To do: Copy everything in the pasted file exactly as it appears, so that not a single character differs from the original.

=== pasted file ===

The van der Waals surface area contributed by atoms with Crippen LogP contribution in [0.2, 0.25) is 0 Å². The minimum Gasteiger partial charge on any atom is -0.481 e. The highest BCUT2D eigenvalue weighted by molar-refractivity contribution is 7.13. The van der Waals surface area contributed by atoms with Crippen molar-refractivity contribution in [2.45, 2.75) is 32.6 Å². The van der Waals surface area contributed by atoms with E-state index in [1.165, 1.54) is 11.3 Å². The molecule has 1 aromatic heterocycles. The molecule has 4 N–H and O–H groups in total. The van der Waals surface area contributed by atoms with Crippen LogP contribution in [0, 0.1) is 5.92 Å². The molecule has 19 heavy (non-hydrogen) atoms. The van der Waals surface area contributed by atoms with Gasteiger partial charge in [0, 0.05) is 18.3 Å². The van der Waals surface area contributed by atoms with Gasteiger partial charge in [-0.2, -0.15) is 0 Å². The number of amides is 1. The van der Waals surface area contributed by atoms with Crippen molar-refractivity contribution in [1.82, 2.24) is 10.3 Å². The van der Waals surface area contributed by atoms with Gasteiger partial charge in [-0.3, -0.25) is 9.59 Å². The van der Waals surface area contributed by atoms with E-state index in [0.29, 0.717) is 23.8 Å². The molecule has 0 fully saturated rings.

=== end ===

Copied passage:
The van der Waals surface area contributed by atoms with Crippen LogP contribution in [0.2, 0.25) is 0 Å². The minimum Gasteiger partial charge on any atom is -0.481 e. The highest BCUT2D eigenvalue weighted by molar-refractivity contribution is 7.13. The van der Waals surface area contributed by atoms with Crippen molar-refractivity contribution in [2.45, 2.75) is 32.6 Å². The van der Waals surface area contributed by atoms with E-state index in [1.165, 1.54) is 11.3 Å². The molecule has 1 aromatic heterocycles. The molecule has 4 N–H and O–H groups in total. The van der Waals surface area contributed by atoms with Crippen LogP contribution in [0, 0.1) is 5.92 Å². The molecule has 19 heavy (non-hydrogen) atoms. The van der Waals surface area contributed by atoms with Gasteiger partial charge in [0, 0.05) is 18.3 Å². The van der Waals surface area contributed by atoms with Gasteiger partial charge in [-0.2, -0.15) is 0 Å². The number of amides is 1. The van der Waals surface area contributed by atoms with Crippen molar-refractivity contribution in [1.82, 2.24) is 10.3 Å². The van der Waals surface area contributed by atoms with Gasteiger partial charge in [-0.3, -0.25) is 9.59 Å². The van der Waals surface area contributed by atoms with E-state index in [0.29, 0.717) is 23.8 Å². The molecule has 0 fully saturated rings.